Whenever you hear people arguing for one policy and condemning another popular option, chances are that both are necessary. Most of human life struggles to balance important competing values, strategies and theories. Standard issues of this type in personal life are courage versus caution, praise versus criticism, and thrift versus investment.

Political discussion these days pits socialism against capitalism. As in other cases, the only position I can support affirms both. Why do people argue so vehemently as if these are exclusive alternatives when they are really complementary? Here it’s a matter of balancing economic incentive versus care of the whole society.

In no country, including the most regulated and monitored, can one route of human life fit every human being. Some people have the resources to compete and the luck of good timing for their talents to succeed. Others get sick, suffer accidents, or miss out in the talent lottery. Different people and different stages of life need different provisions from government and public agencies. We need both the incentives of capitalism and the human care of socialism.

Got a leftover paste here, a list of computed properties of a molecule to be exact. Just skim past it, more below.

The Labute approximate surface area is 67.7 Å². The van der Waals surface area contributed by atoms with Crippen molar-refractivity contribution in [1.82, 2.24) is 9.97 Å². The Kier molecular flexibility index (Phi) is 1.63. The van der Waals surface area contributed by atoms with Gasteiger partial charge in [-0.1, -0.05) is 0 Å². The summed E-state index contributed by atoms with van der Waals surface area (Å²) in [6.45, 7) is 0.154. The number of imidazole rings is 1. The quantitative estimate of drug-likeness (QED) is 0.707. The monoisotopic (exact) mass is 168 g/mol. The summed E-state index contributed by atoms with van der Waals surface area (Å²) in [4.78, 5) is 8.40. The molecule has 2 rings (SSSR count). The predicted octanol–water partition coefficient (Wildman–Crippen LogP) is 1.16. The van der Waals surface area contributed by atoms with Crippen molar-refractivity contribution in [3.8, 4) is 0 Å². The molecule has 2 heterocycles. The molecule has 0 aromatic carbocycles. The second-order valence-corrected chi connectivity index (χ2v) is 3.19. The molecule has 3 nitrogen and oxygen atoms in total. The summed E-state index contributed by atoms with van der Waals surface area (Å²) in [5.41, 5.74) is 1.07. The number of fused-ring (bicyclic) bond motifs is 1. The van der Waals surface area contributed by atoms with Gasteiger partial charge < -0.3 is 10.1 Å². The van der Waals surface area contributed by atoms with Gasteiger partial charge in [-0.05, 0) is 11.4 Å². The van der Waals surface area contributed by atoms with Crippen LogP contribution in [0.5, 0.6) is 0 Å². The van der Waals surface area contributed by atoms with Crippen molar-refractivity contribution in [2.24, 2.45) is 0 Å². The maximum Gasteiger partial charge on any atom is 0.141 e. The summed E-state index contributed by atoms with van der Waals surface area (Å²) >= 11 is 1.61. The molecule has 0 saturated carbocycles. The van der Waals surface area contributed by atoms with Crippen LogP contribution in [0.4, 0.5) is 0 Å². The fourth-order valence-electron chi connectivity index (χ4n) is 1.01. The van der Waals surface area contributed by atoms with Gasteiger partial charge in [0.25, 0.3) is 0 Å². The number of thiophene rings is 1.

Maybe it’s a matter of rhetoric. If you think that one side of this issue is being promoted excessively the best effective response might be complete repudiation. Nudging in one direction, judiciously arguing for its expansion, and admitting its weaknesses probably gets little attention. It’s like speaking softly while others around you yell.

Negotiating both sides of an issue is difficult and necessary. It is never satisfying to everyone. If both sides are unhappy but OK, the balance may have been achieved, at least for the time being. Compromise and accommodation are sloppy but inevitable. We need competitive capitalism moderated and accompanied by elements of socialism. Arguments are necessary only to determine the proper and effective balance.

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